Dr. Riscoe’s lab focuses on the discovery, optimization and translational development of antiparasitic drugs, especially drugs for treatment and prevention of malaria. Using modern methods of drug design and chemical synthesis his laboratory has successfully created 5 novel antimalarial “chemotypes” with exemplary molecules in each category that are orally bioavailable and curative in mouse models of infection. These chemotypes include: 1) Dual functional acridones with blood stage activity that interact synergistically with many standard antimalarial agents, 2) 4-Aminoquinoline derivatives (“Pharmachins”), designed to replace chloroquine, that are rapidly active against multidrug resistant strains of Plasmodium falciparum parasites, 3) Quinolones (i.e., ELQ-300 and ELQ-316) that block parasite mitochondrial respiration and act vs. the blood, liver, gametocyte, and vector stages of parasite development, 4) Prodrugs of ELQ-300 for improved oral delivery and for injectable sustained-release and long-term protection against malaria, and 5) Biguanides with enhanced synergy together with anti-respiratory drugs such as atovaquone and ELQ-300. Dr. Riscoe’s lab also investigates drug mechanism of action and drug resistance by use of methods that are traditional to the fields of biochemistry, chemical biology and molecular parasitology. His lab receives support from the Department of Veterans Affairs, NIH, the US DOD and the Medicines for Malaria Venture (MMV). He maintains active collaborations with OHSU researchers including Scott Landfear, Ph.D. and J. Stone Doggett, MD as well as researchers elsewhere in the United States (e.g., Chourkri Ben Mamoun, Yale Univ.) and around the world (e.g., Jeremy Burrows, MMV, Colin Sutherland, London School of Tropical Medicine and Hygiene and Susan Charman, Monash University).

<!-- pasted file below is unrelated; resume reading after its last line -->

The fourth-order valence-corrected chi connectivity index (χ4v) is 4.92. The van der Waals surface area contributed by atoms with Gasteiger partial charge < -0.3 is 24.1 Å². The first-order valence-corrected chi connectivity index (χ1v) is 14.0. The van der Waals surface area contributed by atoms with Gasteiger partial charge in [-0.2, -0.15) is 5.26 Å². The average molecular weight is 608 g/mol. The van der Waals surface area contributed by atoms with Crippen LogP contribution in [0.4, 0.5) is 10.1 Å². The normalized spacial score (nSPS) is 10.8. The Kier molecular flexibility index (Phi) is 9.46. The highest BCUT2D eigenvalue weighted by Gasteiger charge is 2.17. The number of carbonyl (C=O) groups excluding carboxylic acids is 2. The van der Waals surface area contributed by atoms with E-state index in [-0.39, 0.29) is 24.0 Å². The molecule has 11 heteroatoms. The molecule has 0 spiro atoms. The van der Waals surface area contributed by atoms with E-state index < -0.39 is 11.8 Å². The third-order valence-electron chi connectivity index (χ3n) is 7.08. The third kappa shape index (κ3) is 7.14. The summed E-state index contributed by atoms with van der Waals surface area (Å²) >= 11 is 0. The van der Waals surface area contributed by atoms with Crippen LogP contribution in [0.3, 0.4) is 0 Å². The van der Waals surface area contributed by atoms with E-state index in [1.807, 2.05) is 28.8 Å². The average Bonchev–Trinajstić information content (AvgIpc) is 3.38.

Childhood: I grew up in the area surrounding Kansas City.
Hobbies: Hiking, camping, snowshoeing, reading historical books, and going to the beautiful Oregon coast.
My wife Terry and I have 3 children and one grandchild.